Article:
Eric Garner: The Police State the Media Hides
While the media continues to pretend the issue of police brutality and militarization in the USA revolves around the concept of race, the real issue continues unabated – murders committed by police against the domestic population (a type of legalized terrorism, when you think about it beyond the surface) is at an all time high, even while crime rates in the states is at a low point not seen since 1970.
The media doesn’t want to discuss this unless they can throw the issue of race into the mix because the black community and white community have been kept largely separate, specifically so they can be abused with impunity. Whites are told “don’t worry, brutality only happens to blacks because they commit more crime” and blacks are told “it’s not the cops fault, go focus on whitey over there, he wants to destroy you.” In this manner, they dishonestly control the population as a whole, largely using the media (partly controlled by DC itself which is in turn partly controlled by the prison and “law enforcement” industries’ lobbies) as a cudgel to prevent people from ever looking at the issue in absence of references to skin color.
However, brutality affects all groups of people – and your melanin content doesn’t affect your ability to survive should a rogue officer decide to put a bullet in your head for little or no reason.
It would be difficult to try and understand why, if crime rates are at all time lows and why, if we’re winning the so-called war on terror, the police in this nation need gear that would make most third world military forces blush with envy. Most people seem to overlook this, seeing no problem with the “logic” that police have to respond to every situation with both massive and usually violent force – such as the toddler burned by a stun grenade during a no knock raid. The toddler was white, so the black community took no notice, nor did MSNBC or CNN, although FOX acted like it was the end times. The officers weren’t indicted, and the family got no form of compensation.
Meanwhile, with Garner (an obese asthmatic with no weapon and who threatened absolutely nobody) we have the case of someone who was essentially given a death sentence in front of a street full of bystanders, for the high crime of selling illicit cigarettes to consenting adults. The white community is largely silent, even though this is a symptom of the far larger problem of unaccountable policing and brutality the world over. The police are so irresponsible in most urban areas that in Ferguson, a return to calm only followed the deployment of the national guard, which acted in a respectful manner and which looked absolutely angelic compared to their police counterparts. I often mentioned to people, that despite Wilson’s non-indictment being fairly obviously proper, the police response post-decision was not, and the militarized police there gravitated between beating down lawful protestors and ignoring rioting arsonists, such that those breaking the law were ignored while those marching were attacked.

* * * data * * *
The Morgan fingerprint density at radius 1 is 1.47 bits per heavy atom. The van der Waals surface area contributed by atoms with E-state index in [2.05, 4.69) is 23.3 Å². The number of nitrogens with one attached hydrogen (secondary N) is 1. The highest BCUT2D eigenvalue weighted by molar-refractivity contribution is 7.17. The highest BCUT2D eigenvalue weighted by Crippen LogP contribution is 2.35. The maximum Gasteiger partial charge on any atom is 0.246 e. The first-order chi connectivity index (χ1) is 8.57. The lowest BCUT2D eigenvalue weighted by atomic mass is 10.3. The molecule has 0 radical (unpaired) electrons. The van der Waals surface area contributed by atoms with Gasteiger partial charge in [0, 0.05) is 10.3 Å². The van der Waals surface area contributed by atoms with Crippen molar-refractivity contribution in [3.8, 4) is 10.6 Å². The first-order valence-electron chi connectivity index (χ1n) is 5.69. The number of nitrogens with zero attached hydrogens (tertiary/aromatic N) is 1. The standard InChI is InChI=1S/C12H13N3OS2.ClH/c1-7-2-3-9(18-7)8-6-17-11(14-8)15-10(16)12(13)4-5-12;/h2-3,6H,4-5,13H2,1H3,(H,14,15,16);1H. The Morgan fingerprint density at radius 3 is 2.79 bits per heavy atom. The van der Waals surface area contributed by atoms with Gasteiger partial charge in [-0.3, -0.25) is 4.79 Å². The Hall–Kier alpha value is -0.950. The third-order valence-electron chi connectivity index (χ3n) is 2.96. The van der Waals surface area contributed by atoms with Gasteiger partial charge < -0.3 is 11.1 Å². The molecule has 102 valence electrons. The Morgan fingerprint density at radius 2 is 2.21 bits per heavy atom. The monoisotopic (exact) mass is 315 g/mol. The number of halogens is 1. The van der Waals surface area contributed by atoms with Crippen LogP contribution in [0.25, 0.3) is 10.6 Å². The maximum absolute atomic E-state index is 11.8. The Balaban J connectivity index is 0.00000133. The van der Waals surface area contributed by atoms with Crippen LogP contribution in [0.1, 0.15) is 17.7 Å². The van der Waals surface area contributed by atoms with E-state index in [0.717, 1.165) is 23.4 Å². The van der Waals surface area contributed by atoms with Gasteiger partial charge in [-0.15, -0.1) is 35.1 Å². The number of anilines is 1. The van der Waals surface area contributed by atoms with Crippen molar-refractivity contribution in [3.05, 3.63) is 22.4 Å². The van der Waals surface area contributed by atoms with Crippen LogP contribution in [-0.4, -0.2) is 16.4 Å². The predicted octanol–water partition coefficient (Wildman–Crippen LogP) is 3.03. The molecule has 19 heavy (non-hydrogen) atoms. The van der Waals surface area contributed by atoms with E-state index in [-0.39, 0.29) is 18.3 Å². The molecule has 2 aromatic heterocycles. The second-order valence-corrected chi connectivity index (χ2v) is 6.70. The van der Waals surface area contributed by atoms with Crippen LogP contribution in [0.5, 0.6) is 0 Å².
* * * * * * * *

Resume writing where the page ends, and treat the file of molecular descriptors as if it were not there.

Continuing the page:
Like with almost every other case of police misconduct/behind-the-badge murder the officers involved here (despite having broken protocol and escalated an otherwise nonviolent situation) were not indicted by the grand jury. This came to the amusement of a large, partly deluded proportion of the white community, who have mostly ignored cases of police brutality aimed at whites because they are told repeatedly that it’s rare and mostly involves thugs being given street justice.
That resisting arrest doesn’t normally result in a death sentence, and that selling cigarettes without a license is a victimless crime that should carry at most a slap-on-the-wrist fine is fairly clear; one might ask themselves if this is 2014 or 1814 and whether we’re living in a sort of bizarre era where we decided to bring back the virtues and values of the puritanical days replete with public beatings, stocks, and the gallows.
With the misuse (in a blatantly unlawful manner although the legal system doesn’t treat it that way) of civil asset forfeiture and the growing number of special super-duper secret police toys the law enforcement community would rather not discuss on a rapid rise, it’s a surprise that so few Americans seem to understand that the police state is right in their backyards – most of them persist in making it about race, even though the prevalence of police killing civilians is higher for minority groups specifically because of the killing of gang members (which someone really needs to incorporate into their statistics.)
So when Eric Garner says he can’t breathe, I feel his pain because the police state is quite stifling and we could all use some fresh air.